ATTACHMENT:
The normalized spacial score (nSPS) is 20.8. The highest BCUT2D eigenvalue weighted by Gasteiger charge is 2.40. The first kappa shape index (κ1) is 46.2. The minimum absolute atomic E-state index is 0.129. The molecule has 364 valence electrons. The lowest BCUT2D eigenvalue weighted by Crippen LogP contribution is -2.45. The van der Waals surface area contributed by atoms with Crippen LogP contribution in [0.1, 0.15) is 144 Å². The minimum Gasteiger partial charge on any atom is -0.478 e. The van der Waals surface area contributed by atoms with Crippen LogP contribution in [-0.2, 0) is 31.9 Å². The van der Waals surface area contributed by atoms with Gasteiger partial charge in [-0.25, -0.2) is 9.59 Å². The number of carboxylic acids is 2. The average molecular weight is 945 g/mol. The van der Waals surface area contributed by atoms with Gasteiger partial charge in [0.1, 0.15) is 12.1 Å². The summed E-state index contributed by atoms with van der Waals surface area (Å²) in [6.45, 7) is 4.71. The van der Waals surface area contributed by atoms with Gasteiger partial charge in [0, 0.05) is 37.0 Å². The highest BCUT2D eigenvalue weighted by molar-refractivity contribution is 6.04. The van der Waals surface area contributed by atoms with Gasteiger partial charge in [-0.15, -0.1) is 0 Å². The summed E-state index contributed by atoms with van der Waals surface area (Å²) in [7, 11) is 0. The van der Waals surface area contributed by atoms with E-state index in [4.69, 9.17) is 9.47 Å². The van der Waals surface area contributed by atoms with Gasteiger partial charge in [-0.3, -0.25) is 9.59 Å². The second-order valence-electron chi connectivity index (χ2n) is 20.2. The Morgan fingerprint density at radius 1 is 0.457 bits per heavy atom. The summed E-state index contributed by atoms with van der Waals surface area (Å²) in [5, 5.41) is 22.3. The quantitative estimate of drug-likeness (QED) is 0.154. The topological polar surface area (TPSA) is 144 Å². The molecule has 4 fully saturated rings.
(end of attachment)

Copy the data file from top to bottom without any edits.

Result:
The normalized spacial score (nSPS) is 20.8. The highest BCUT2D eigenvalue weighted by Gasteiger charge is 2.40. The first kappa shape index (κ1) is 46.2. The minimum absolute atomic E-state index is 0.129. The molecule has 364 valence electrons. The lowest BCUT2D eigenvalue weighted by Crippen LogP contribution is -2.45. The van der Waals surface area contributed by atoms with Crippen LogP contribution in [0.1, 0.15) is 144 Å². The minimum Gasteiger partial charge on any atom is -0.478 e. The van der Waals surface area contributed by atoms with Crippen LogP contribution in [-0.2, 0) is 31.9 Å². The van der Waals surface area contributed by atoms with Gasteiger partial charge in [-0.25, -0.2) is 9.59 Å². The number of carboxylic acids is 2. The average molecular weight is 945 g/mol. The van der Waals surface area contributed by atoms with Gasteiger partial charge in [0.1, 0.15) is 12.1 Å². The summed E-state index contributed by atoms with van der Waals surface area (Å²) in [6.45, 7) is 4.71. The van der Waals surface area contributed by atoms with Gasteiger partial charge in [0, 0.05) is 37.0 Å². The highest BCUT2D eigenvalue weighted by molar-refractivity contribution is 6.04. The van der Waals surface area contributed by atoms with Gasteiger partial charge in [-0.15, -0.1) is 0 Å². The summed E-state index contributed by atoms with van der Waals surface area (Å²) in [7, 11) is 0. The van der Waals surface area contributed by atoms with E-state index in [4.69, 9.17) is 9.47 Å². The van der Waals surface area contributed by atoms with Gasteiger partial charge in [-0.3, -0.25) is 9.59 Å². The second-order valence-electron chi connectivity index (χ2n) is 20.2. The Morgan fingerprint density at radius 1 is 0.457 bits per heavy atom. The summed E-state index contributed by atoms with van der Waals surface area (Å²) in [5, 5.41) is 22.3. The quantitative estimate of drug-likeness (QED) is 0.154. The topological polar surface area (TPSA) is 144 Å². The molecule has 4 fully saturated rings.